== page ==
Then there’s me here in my studio just painting clouds and wondering how what I do could possibly matter. And then today I happened upon this Rilke poem after I finished the painting shown above. And the words could not be more profound and with them my painting feels right again.
Threshold of Spring
Harshness gone. All at once caring spread over
the naked gray of the meadows.
Tiny rivulets sing in different voices.
A softness, as if from everywhere,
One day last fall, just after 3 a.m, I found myself on a country road in the high Ogden Valley near Huntsville, Utah. It was the first morning of a three-day retreat at the Abbey of Our Lady of the Holy Trinity, a Trappist-Cistercian monastery, and I was walking the half mile from the guest house to the church for Vigils, the first of seven times each day that the monks gather to chant and pray.
Screen capture of the Baha’i Faith Facebook page.
Day two of fasting this year, and the egg salad on the sesame bagel was especially delicious this morning. This is the dichotomy of the Nineteen Day Fast — that while we don’t eat or drink from sunrise to sunset, the early morning meals feel more special and dinners more festive.
The Baha’i Faith has its own calendar of 19 months made up of 19 days. As in Islam, one of these months is set aside for fasting, just during the daylight hours. And much like the Islamic month of Ramadan, when it comes time for the sun to set, the evening meal feels like a party, a celebration, a time for truly giving thanks for our nourishment, be it a feast or bread and water.
Now that Pharaoh has been removed, Rose Aslan writes, the long process of cleaning up corruption and education begins — and, by the signs of it, Egypt's future couldn't look brighter.
Christians protecting Muslims during prayer and the mundane act of picking up the trash. Great on-the-scene photos of the Tahrir Square protests from Nevine Zaki.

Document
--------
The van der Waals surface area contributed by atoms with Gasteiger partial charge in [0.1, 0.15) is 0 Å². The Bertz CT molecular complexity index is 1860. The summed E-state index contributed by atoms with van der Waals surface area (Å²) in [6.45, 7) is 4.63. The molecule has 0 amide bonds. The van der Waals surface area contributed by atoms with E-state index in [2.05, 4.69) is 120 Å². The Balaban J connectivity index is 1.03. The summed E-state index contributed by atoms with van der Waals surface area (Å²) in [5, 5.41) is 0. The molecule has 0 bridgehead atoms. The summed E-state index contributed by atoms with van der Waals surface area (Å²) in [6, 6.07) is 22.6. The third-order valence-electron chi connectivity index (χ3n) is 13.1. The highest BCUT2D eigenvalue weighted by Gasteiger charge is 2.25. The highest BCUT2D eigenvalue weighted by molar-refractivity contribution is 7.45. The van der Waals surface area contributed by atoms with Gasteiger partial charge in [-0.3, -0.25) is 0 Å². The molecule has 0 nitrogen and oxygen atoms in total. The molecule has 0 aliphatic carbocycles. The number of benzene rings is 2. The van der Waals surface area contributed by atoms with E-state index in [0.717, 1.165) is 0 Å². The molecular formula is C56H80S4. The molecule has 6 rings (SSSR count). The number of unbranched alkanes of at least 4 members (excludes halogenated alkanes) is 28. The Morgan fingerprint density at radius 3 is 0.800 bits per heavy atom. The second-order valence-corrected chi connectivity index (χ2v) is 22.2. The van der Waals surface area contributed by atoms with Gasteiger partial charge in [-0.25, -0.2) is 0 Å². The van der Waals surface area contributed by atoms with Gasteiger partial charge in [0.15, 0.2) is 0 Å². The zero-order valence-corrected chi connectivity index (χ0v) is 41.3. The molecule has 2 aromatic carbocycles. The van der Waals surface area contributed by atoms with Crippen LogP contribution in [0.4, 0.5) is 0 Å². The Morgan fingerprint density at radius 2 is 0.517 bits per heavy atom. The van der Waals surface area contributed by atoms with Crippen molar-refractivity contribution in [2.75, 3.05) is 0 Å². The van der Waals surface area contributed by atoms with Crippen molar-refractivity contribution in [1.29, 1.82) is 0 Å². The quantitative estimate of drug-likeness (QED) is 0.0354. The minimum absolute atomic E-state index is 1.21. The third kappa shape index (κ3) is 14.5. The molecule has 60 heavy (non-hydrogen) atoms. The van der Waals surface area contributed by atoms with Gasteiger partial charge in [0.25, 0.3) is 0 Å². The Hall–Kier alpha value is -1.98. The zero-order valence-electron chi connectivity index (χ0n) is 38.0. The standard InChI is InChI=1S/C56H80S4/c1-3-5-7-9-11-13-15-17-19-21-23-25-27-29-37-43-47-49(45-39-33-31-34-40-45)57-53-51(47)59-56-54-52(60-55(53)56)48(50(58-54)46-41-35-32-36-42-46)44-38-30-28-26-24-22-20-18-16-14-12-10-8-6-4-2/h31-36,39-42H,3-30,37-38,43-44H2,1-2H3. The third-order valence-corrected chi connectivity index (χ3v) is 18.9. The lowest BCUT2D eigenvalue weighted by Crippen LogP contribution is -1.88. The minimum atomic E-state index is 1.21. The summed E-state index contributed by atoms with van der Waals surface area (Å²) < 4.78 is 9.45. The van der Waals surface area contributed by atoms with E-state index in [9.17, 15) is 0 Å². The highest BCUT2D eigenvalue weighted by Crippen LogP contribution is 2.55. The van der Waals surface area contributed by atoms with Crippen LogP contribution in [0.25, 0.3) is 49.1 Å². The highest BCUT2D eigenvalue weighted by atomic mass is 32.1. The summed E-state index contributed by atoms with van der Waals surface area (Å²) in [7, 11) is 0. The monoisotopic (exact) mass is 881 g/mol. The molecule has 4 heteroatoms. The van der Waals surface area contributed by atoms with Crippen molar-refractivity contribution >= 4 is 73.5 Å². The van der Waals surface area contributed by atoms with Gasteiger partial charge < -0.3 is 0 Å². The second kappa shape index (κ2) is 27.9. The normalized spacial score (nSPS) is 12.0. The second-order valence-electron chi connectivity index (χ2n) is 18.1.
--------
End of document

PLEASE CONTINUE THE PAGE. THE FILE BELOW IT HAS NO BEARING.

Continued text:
A guest contributor uses poetry as a vehicle for processing his faith, doubts and depression during the Advent season.
The first time I prayed the Islamic prayer, or salat, I stood in my living room in the silvery morning just moments before dawn. I was self-conscious and unsure of what to do. I had prepared flash cards to help me through the complicated process of standing, sitting, and bowing while reciting verses in Arabic. I stood facing Mecca and folded my right hand across my chest. My left hand clutched a flash card that read:
Bismillah ah Rahman ah Raheem
In the name of God, the most gracious, most merciful
Alhamdu lil-ahi rab-bil alamin
All praise be to the Lord, the Cherisher and Sustainer of the worlds
Ah rahman-ah rahim
The most merciful, most gracious
Master of the day of judgment
Of all the lessons my children take from our family’s winter solstice celebration, this is the one I hope they remember most: even in the midst of the darkness, within you is the luminous glow that will, in perfect timing, spark the return of your joy. Nurture and honor it, always.
by Jessica Kramer, guest contributor
“Mom’s birthday breakfast” (photo: Jessica Kramer/Flickr)
Christmas is almost upon us. In seeking God during this time, I have sought renewal in the darkness of winter, in the stillness in which to hear God. This fourth week of Advent brings promise of harmony, that the (often disjointed) pieces of our lives, hearts, and emotions might be joined into a single, but rich and layered, sound of joy.
by Peter A. Friedrichs, guest contributor
Awaiting Tiana’s Showboat Jubilee at Disneyland. (photo: huffmans/Flickr)
Advent is a time of waiting. For Christians, it’s a time of waiting for the arrival of the Christ child. For others, Advent is a time of waiting for a hoped-for future, waiting for the time of bleakness to pass and for new joy to arrive.
Biblical quotes displayed in Washington, DC for the 2006 National Day of Prayer.
(photo: Street Protest TV/Flickr)
Elie Wiesel dispels the misconception that he forever lost his faith in God after the war. Language becomes holy through prayer.